This was the traditional way to customize WordPerfect for new users who were familiar with Word. For example, in the Customize Settings dialog you can scroll down in the Toolbars tab to enable a Microsoft toolbar, or use another tab to choose a Microsoft menu or keyboard definition.

Starting with WordPerfect 12, Corel made things a little easier:

2. Automatic method.

You can use Tools, Workspace Manager (see Corel's article and screen shot here) to do these things with a single choice from the Manager's menu. You might also see this dialog appear whenever you launch the program.

However, the Workspace Manager feature is not without potential downsides, as the next section shows.

Why some menu items, toolbar buttons, or shortcut keys might appear to be missing from your WordPerfect program


[By way of example:]

Using Microsoft Word Mode versus WordPerfect Mode

If you are using a WordPerfect program that was set up with Microsoft Word compatible menus, toolbars, and/or keyboards (see previous section above) you might find some program tips or advice on this site (or on other sites) puzzling if they refer to menu selections, toolbar buttons, or keyboard shortcuts that seem to be absent from their referenced locations.

Rest assured, the underlying program features and functions activated by those "missing items" have not been removed from the program. They were merely hidden from view.

Typically, new WordPerfect users sometimes bump into this "missing item" issue when they use the Workspace Manager to enable Microsoft Word Mode.

This feature (introduced in WordPerfeect 12) presents itself as a small dialog which can appear during initial launches of the program, as well as by using the Workspace Manager choice on the program's Tools menu:

Workspace Manager dialog
[Image from WordPerfect X8. Other versions are similar.]

The Microsoft Word Mode option is a logical, often recommended choice for Word users who need to use WordPerfect but are unfamiliar with it. The rationale is that some WordPerfect features might be confusing to Microsoft Word users who are new to WordPerfect or to anyone who might expect typical program features or shortcuts to be found in their "usual" locations.

[Note that the other Workspace Manager choices can sometimes be similarly problematic for the casual user: WordPerfect Classic Mode (version 5.1) and Legal Mode (which activates the program's legal tools).]

Thus the Workspace Manager provides a more familiar environment for them by relocating, or even removing, these items from the current menu, toolbar, and/or default keyboard definition ("shortcut keys") when they choose Microsoft Word Mode (or one of the other modes).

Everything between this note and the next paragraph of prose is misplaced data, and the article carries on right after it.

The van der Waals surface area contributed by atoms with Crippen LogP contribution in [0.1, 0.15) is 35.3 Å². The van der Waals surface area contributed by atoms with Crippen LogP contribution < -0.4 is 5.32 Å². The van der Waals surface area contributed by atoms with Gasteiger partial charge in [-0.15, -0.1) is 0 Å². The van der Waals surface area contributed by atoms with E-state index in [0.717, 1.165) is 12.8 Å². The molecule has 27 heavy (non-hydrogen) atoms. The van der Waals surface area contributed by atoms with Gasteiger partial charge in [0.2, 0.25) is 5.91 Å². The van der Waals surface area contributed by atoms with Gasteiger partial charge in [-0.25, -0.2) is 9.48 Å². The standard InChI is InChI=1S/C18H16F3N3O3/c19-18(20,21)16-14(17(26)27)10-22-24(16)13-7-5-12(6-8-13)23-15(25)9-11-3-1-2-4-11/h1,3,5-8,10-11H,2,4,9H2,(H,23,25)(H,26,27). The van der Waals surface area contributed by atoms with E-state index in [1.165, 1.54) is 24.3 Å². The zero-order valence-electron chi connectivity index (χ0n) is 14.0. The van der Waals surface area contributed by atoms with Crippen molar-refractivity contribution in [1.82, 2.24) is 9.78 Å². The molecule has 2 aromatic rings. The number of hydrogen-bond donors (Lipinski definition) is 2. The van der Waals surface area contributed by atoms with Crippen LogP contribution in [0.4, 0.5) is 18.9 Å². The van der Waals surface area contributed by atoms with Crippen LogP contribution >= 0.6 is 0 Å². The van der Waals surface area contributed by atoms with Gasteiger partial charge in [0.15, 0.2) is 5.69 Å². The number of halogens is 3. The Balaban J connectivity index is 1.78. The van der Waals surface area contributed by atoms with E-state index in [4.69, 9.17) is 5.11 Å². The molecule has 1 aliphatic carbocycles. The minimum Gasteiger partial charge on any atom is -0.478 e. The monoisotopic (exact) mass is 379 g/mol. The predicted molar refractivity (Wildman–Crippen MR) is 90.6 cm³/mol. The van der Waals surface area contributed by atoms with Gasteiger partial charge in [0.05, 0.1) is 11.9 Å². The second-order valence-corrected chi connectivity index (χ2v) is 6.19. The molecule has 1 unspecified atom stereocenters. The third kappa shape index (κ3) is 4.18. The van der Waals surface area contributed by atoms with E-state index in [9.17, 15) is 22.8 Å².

Note: These missing items can also be hidden if users manually disable/enable various menus, toolbar, or keyboards with Tools, Settings, Customize.

But there can be a problem with this "hide-the-items" idea besides spending time trying to find them or assuming they are not included in the program

When users try to get help from WordPerfect experts or experienced users -- most of whom are primarily accustomed to WordPerfect -- these gurus generally expect to discuss program items as they are visible and available in WordPerfect Mode, not in Microsoft Word Mode.

Hence, be aware that menu choices, toolbar buttons, and shortcut keys discussed on this site (and other sites) almost always reference items found in the standard factory default WordPerfect environment (WordPerfect Mode), not in a Microsoft Word environment.

What if you have switched to (e.g.) Microsoft Mode and you now want to use the items that are available only in WordPerfect Mode?

You can get get access to WordPerfect's standard menus, toolbars, and keyboard shortcuts in two ways:

1. Click on Tools, Settings, Customize and choose a WordPerfect toolbar, menu, or keyboard from the tabs on the pop up dialog. [For more specific and step-by-step information on customizing these features see here.]

You can also right-click on the top menu bar and choose Settings to get to the Customize Settings dialog.

This manual method changes one item at a time, and might not change all Settings related to Microsoft Word. But it's an easy method to use when working on a document.

Tip: Take note of what you are doing so you can reverse things if needed!

Tip: You cannot permanently change the items on Microsoft Word toolbars as you can with WordPerfect toolbars (see here); they will be reset to their defaults on a program reboot. (See "Limitations" in Footnote 1.) But you can make both Word and WordPerfect toolbars visible at the same time using the Customize Settings check boxes.